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Could part of Broadway go car-free to encourage social distancing?

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City officials and neighborhood groups want a chunk of Broadway opened to pedestrians to make social distancing easier

Major Cities In The U.S. Adjust To Restrictive Coronavirus Measures
A stretch of Broadway in Soho on April 12.
Photo by Noam Galai/Getty Images

Could a large swath of Broadway go car-free for the duration of the COVID-19 pandemic? Some city officials argue that it’s possible—if Mayor Bill de Blasio would stop being resistant to the idea of pedestrianizing more of New York City’s streets.

Streetsblog NYC reports that a growing coalition of city lawmakers, business improvement districts (BID), and community leaders has called on the de Blasio administration to clear parts of the thoroughfare of cars to give New Yorkers more room to get outside while also maintaining social distancing guidelines. Leaders of BIDs that represent the neighborhoods along Broadway have backed the initiative, which also has the support of Manhattan Borough President Gale Brewer.

In a letter to de Blasio, Brewer and four City Council members who represent portions of Manhattan—Corey Johnson, Carlina Rivera, Margaret Chin, and Keith Powers—backed the Broadway plan, calling it “a useful potential pilot location that would lean on community organizations.”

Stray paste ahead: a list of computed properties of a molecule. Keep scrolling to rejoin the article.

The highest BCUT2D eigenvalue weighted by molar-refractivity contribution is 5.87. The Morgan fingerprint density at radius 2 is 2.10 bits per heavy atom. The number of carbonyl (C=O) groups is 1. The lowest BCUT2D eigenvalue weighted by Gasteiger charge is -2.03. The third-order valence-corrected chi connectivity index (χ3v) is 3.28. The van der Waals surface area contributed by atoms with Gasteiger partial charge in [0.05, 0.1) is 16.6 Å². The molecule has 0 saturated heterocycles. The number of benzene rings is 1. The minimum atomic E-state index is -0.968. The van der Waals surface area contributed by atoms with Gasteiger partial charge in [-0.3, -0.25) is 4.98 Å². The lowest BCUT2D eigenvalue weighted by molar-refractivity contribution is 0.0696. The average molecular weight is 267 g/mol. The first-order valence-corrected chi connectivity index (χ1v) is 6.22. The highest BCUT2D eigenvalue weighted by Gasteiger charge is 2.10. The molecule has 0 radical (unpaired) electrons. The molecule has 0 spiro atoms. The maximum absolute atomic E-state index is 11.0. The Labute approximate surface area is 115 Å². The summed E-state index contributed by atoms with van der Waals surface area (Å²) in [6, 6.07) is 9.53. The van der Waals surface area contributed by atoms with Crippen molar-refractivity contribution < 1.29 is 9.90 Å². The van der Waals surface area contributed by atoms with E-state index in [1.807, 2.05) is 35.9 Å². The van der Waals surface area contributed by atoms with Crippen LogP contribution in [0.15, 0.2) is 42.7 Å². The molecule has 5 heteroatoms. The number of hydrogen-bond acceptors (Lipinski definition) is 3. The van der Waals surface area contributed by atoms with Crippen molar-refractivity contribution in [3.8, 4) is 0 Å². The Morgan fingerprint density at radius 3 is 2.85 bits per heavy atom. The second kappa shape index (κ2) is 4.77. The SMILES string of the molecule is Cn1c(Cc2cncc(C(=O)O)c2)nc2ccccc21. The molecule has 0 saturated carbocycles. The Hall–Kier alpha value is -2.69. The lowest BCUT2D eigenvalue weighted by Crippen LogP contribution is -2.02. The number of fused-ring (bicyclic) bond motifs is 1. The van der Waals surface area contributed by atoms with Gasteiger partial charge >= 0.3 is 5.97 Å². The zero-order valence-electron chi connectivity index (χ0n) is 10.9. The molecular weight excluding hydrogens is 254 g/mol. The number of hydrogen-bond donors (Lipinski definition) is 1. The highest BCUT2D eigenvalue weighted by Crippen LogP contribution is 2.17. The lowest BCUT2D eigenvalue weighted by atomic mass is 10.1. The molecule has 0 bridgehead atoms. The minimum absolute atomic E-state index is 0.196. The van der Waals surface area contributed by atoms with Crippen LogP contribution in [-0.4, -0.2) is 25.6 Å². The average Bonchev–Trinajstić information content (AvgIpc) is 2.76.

Broadway has already served, in a way, as a prototype for pedestrianization: For the past four years, the Department of Transportation has celebrated Earth Day (which happens in a week) by closing the section of the thoroughfare between Union Square and Times Square to vehicular traffic. This year, Car-Free Day has been canceled, but those NYC lawmakers argue that that the roadway could still be given over to pedestrians with the help of BIDs, block associations, and other neighborhood groups.

“The corridor is well-served—especially between Times Square and Chinatown—by a number of BIDs that may be able to assist the City in implementing and maintaining closures while ensuring that critical city resources are not diverted,” the letter reads. “Moreover, it would also offer residents badly-needed space on a contiguous street that cuts through the heart of several neighborhoods in Manhattan.”

Traffic has dropped dramatically throughout the city—by 60 percent in some places, according to the New York Times—making this a seemingly obvious time to open up more streets to space-starved New Yorkers. Other cities have lapped New York on this: Oakland has pedestrianized about 10 percent of its streets for the duration of the pandemic, and similar (albeit smaller) programs are underway in Minneapolis and Philadelphia.

The de Blasio administration previously experimented with a small car-free pilot program on just a few blocks in four of the five boroughs, totaling just about 1.5 miles of space. The affected thoroughfares were closed to cars from 10 a.m. to 7 p.m. But citing low usage and NYPD staff shortages, the program was cut short on April 5, some two weeks after it began.

But some argue that the NYPD does not need to be heavily involved in enforcement of open streets programs, and that BID or neighborhood association employees could step in to do that work. “Right now, the NYPD is controlling the conversation,” one BID leader told Streetsblog. “That’s why we got the small and ultimately scrubbed program we got. And it’s why it didn’t work.”